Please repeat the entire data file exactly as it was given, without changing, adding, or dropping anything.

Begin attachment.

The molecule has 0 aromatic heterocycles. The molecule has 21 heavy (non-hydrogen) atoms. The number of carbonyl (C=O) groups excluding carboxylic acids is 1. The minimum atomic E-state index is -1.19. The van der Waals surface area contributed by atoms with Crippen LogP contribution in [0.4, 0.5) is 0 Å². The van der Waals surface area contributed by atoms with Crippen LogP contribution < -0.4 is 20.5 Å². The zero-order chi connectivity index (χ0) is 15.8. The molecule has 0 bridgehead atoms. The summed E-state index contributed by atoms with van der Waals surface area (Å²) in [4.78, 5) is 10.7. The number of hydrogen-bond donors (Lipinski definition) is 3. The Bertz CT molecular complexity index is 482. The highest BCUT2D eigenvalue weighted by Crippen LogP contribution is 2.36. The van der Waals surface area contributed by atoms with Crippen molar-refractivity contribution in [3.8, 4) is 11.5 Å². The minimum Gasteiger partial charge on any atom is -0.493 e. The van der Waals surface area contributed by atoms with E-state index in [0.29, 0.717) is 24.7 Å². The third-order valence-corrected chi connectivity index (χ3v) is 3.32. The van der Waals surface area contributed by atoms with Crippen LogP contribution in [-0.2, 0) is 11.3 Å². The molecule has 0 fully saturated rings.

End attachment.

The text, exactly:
The molecule has 0 aromatic heterocycles. The molecule has 21 heavy (non-hydrogen) atoms. The number of carbonyl (C=O) groups excluding carboxylic acids is 1. The minimum atomic E-state index is -1.19. The van der Waals surface area contributed by atoms with Crippen LogP contribution in [0.4, 0.5) is 0 Å². The van der Waals surface area contributed by atoms with Crippen LogP contribution < -0.4 is 20.5 Å². The zero-order chi connectivity index (χ0) is 15.8. The molecule has 0 bridgehead atoms. The summed E-state index contributed by atoms with van der Waals surface area (Å²) in [4.78, 5) is 10.7. The number of hydrogen-bond donors (Lipinski definition) is 3. The Bertz CT molecular complexity index is 482. The highest BCUT2D eigenvalue weighted by Crippen LogP contribution is 2.36. The van der Waals surface area contributed by atoms with Crippen molar-refractivity contribution in [3.8, 4) is 11.5 Å². The minimum Gasteiger partial charge on any atom is -0.493 e. The van der Waals surface area contributed by atoms with E-state index in [0.29, 0.717) is 24.7 Å². The third-order valence-corrected chi connectivity index (χ3v) is 3.32. The van der Waals surface area contributed by atoms with Crippen LogP contribution in [-0.2, 0) is 11.3 Å². The molecule has 0 fully saturated rings.